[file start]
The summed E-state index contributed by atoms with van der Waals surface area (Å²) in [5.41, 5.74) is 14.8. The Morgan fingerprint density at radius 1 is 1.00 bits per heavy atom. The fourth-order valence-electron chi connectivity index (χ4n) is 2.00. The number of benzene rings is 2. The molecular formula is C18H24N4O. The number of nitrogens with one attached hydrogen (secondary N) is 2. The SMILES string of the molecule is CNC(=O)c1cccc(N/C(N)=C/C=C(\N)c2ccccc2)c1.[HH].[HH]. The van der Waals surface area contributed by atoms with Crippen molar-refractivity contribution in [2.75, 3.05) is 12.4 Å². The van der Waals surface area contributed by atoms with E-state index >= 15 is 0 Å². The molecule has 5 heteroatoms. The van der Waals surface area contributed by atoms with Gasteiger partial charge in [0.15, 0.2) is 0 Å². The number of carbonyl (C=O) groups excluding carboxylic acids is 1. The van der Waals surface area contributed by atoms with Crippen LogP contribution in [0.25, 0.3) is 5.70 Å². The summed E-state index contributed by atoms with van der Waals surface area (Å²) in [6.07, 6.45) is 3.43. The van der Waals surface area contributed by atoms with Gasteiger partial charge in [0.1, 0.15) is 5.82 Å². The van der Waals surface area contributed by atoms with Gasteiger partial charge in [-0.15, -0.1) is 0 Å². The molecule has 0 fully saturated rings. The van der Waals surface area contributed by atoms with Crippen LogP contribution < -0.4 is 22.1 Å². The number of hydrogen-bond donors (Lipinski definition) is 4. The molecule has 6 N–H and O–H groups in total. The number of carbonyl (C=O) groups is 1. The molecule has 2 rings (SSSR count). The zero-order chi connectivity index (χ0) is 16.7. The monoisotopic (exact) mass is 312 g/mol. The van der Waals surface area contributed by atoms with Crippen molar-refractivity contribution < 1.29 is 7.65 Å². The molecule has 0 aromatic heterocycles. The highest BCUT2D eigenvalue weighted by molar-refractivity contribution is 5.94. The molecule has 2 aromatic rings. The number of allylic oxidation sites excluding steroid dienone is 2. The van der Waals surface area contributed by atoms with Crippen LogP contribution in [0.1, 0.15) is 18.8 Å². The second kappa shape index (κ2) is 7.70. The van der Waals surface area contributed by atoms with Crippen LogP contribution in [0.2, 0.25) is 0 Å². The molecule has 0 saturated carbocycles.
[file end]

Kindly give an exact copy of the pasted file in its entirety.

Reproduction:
The summed E-state index contributed by atoms with van der Waals surface area (Å²) in [5.41, 5.74) is 14.8. The Morgan fingerprint density at radius 1 is 1.00 bits per heavy atom. The fourth-order valence-electron chi connectivity index (χ4n) is 2.00. The number of benzene rings is 2. The molecular formula is C18H24N4O. The number of nitrogens with one attached hydrogen (secondary N) is 2. The SMILES string of the molecule is CNC(=O)c1cccc(N/C(N)=C/C=C(\N)c2ccccc2)c1.[HH].[HH]. The van der Waals surface area contributed by atoms with Crippen molar-refractivity contribution in [2.75, 3.05) is 12.4 Å². The van der Waals surface area contributed by atoms with E-state index >= 15 is 0 Å². The molecule has 5 heteroatoms. The van der Waals surface area contributed by atoms with Gasteiger partial charge in [0.15, 0.2) is 0 Å². The number of carbonyl (C=O) groups excluding carboxylic acids is 1. The van der Waals surface area contributed by atoms with Crippen LogP contribution in [0.25, 0.3) is 5.70 Å². The summed E-state index contributed by atoms with van der Waals surface area (Å²) in [6.07, 6.45) is 3.43. The van der Waals surface area contributed by atoms with Gasteiger partial charge in [0.1, 0.15) is 5.82 Å². The van der Waals surface area contributed by atoms with Gasteiger partial charge in [-0.15, -0.1) is 0 Å². The molecule has 0 fully saturated rings. The van der Waals surface area contributed by atoms with Crippen LogP contribution < -0.4 is 22.1 Å². The number of hydrogen-bond donors (Lipinski definition) is 4. The molecule has 6 N–H and O–H groups in total. The number of carbonyl (C=O) groups is 1. The molecule has 2 rings (SSSR count). The zero-order chi connectivity index (χ0) is 16.7. The monoisotopic (exact) mass is 312 g/mol. The van der Waals surface area contributed by atoms with Crippen molar-refractivity contribution < 1.29 is 7.65 Å². The molecule has 0 aromatic heterocycles. The highest BCUT2D eigenvalue weighted by molar-refractivity contribution is 5.94. The molecule has 2 aromatic rings. The number of allylic oxidation sites excluding steroid dienone is 2. The van der Waals surface area contributed by atoms with Crippen LogP contribution in [0.1, 0.15) is 18.8 Å². The second kappa shape index (κ2) is 7.70. The van der Waals surface area contributed by atoms with Crippen LogP contribution in [0.2, 0.25) is 0 Å². The molecule has 0 saturated carbocycles.